The self-styled Donetsk and Lugansk People’s Republics and the Kherson and Zaporiyia regions announced the urgent holding of referendums on annexation to Russia.
Russia on Tuesday backed plans by separatists it supports in Ukraine to hold referendums to pave the way for the annexation of additional swathes of territory, a direct challenge to the West that could escalate the conflict.
After nearly seven months of the war, including a battlefield defeat in northeastern Ukraine, President Vladimir Putin is mulling his next steps.
In what appeared to be choreographed requests, Moscow-backed officials in 15% of Ukrainian territory – an area the size of Hungary or Portugal – lined up to call for referendums on joining Russia.
The self-styled Donetsk and Lugansk People’s Republics, recognized by Putin as independent just before the invasion, and the Kherson and Zaporiyia regions have called for the vote in less than 24 hours.
Officials in Lugansk and Donetsk said the referendums would be held in just a few days, from September 23 to 27. Asked about the referendums, Russian Foreign Minister Sergey Lavrov said, “From the very beginning of the operation (…) we said that the peoples of the respective territories should decide their destiny and the whole situation today confirms that they want to be masters of their destiny.”
If Moscow were to formally annex a vast additional portion of Ukraine, Putin would be challenging the United States and its European allies to risk a direct military confrontation with Russia, the world’s largest nuclear power.
All this talk of immediate referendums is an unequivocal request from Russia to Ukraine and the West,” reckoned Tatiana Stanovaya, founder of the political analysis firm R.Politik.
“Fear of referendums.”
Dmitry Medvedev, who was Russia’s president from 2008 to 2012 and is now deputy chairman of the Security Council, said such referendums would change the course of Russian history and allow the Kremlin more options to defend what he said would become Russian territory.
“The invasion of Russian territory is a crime that allows the use of all self-defense forces,” Medvedev said in a post on Telegram. That is why these referendums are so feared in Kyiv and the West,” he assured.
It is equally important that after the amendments to the Constitution of our state, no future leader of Russia, no responsible person, will be able to reverse these decisions, Medvedev added.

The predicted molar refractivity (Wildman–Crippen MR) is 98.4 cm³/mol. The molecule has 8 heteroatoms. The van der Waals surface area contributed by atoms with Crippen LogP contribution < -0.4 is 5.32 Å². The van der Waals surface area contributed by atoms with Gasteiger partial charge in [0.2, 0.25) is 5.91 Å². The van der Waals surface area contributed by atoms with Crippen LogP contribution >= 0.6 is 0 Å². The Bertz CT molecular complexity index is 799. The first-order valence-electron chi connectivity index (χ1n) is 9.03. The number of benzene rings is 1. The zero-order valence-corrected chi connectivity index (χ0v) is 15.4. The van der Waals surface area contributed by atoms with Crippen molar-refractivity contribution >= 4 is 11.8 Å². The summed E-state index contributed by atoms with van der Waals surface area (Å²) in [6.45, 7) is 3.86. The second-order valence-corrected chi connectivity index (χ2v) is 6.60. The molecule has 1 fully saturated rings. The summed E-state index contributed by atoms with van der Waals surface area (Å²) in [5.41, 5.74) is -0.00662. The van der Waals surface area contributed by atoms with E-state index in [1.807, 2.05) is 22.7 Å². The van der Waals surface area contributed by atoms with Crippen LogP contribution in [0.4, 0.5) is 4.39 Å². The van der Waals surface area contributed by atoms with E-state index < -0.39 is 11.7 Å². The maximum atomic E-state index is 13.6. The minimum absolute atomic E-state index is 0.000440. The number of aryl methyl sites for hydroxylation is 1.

Vyacheslav Volodin, speaker of the Duma, Russia’s lower house of parliament, said he would support the withdrawal of the parts of Ukraine that voted to join Russia.
Ukraine said the referendum threat was “naive blackmail” and a sign that Russia was afraid. “This is what fear of defeat looks like. The enemy is afraid and obfuscates primitively,” commented Andriy Yermak, chief of staff to Ukrainian President Volodymir Zelensky. Ukraine will resolve the Russian issue; force can only eliminate the threat.” He said.
Ukraine says it will not rest until all Russian soldiers are expelled from its territory.
Kyiv says it will never accept Russian control over its territory and has called on the West to supply more and better weapons to fight Russian soldiers.
U.S. President Joe Biden warned in March that a confrontation between the NATO military alliance and Russia would mean World War III.
Biden and NATO leaders have been careful to say that they do not want NATO soldiers to come into direct conflict with Russian troops.
However, Putin and senior Russian generals and officials have already portrayed the conflict as a broader contest with the West, which, they say, has sent Ukraine advanced weaponry and aided its forces with intelligence and training that ultimately serves to kill Russian soldiers.
On Friday, Putin shrugged off the lightning Ukrainian counteroffensive and portrayed the conflict as an attempt to head off what he says is a plot by the West to carve up and destroy Russia.
The Russian parliament on Tuesday passed a bill to toughen punishments for a range of crimes, including desertion, damage to military property, and insubordination if committed during military mobilization or in combat situations.
The conflict in eastern Ukraine began in 2014 after a pro-Russian president was overthrown in Ukraine’s Maidan Revolution and Russia annexed Crimea, while Russian-backed separatists in the Donbas – comprising Donetsk and Lugansk – tried to break out of Kyiv’s control.
Russia sent troops into Ukraine on February 24, the largest land invasion in Europe since World War II. Since the invasion, tens of thousands of people have been killed.